Drinking with Charles Mudede
I leave the great cave of Pioneer Square Station, walk past the oldest skyscraper in the city and the sunken parking lot on Yesler, make a left onto First (the brick buildings, the old signs, the wet air), reach the glass door of a shop that was once a bookstore but is now devoted, confoundingly, to the work of "skilled artisans, craftsmen, farmers, teachers, healers, and builders," enter the front, pass glass displays that contain many curious things, and there it is: the bar. It's small—it fits only about 15 or so people comfortably around its U-shaped counter—and dark. The shop makes no sense to me; the bar, of course, does.
I order a bottle of sparkling wine, Montmartre Brut. A fluted glass is placed in front of me by a woman who is dressed in black. The bartender pours, re-corks, and, before she can return the bottle to the fridge behind her, realizes that I'm already waiting for the second glass. (The first drink is always in fact the second; the first drink is never there, it's a zero, an empty space; the second drink becomes the first by filling the void left by that thing that never in reality happened.) The wine is properly chilled, balanced, not very bubbly, and dry. Above the bar hangs the head of an animal. Its glassy eyes stare into an air that's filled with music. The tune above my head is "Salvation Song" by the Avett Brothers (Wikipedia: "roots rock," "indie rock," "neo-folk"). "We came for salvation/We came for family/We came for all that's good, that's how we'll walk away," sing the Avett Brothers, who come from Concord, North Carolina.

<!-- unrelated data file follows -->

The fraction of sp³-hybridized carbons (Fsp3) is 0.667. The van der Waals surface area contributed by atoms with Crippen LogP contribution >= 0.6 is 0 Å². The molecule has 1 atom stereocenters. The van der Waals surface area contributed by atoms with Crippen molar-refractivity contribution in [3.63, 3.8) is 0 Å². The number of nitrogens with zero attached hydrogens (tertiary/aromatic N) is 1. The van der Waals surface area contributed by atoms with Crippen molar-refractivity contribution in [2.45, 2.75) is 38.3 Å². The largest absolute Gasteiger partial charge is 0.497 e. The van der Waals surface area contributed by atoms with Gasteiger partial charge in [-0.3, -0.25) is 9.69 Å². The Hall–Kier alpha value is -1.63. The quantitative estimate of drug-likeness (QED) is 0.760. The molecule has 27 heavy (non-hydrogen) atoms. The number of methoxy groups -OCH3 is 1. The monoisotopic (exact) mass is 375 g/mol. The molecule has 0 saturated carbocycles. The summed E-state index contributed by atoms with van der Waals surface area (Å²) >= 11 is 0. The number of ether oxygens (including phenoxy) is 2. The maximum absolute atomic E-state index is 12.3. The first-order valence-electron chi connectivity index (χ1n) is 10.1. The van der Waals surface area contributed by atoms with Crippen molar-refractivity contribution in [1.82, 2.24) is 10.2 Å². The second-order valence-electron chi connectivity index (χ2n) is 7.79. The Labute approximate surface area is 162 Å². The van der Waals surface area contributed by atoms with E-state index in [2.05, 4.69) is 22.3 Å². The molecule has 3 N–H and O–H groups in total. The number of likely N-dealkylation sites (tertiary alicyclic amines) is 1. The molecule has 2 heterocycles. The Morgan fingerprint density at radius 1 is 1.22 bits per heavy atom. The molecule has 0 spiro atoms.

The furry and thick neck of the animal is bolted to a decorative American flag that looks like the wings of a great bird. Below the neck and the flag are two iron picks that a gold dreamer of old used to crack worthless rocks that concealed the metals that would make him stupid rich and madly happy. The lights of a star hang on the brick wall above the small kitchen. The arm of the young woman sitting next to me is covered by a green and red tattoo. She is eating deviled eggs. Next to her is a man with a large gray beard who is drinking a frothy beer. When done with my bottle of sparkling wine, I settle my bill, stand, pass the main room and a glass counter that glows with a strange blue light, and enter the wet streets of Pioneer Square. Ghosts follow me home.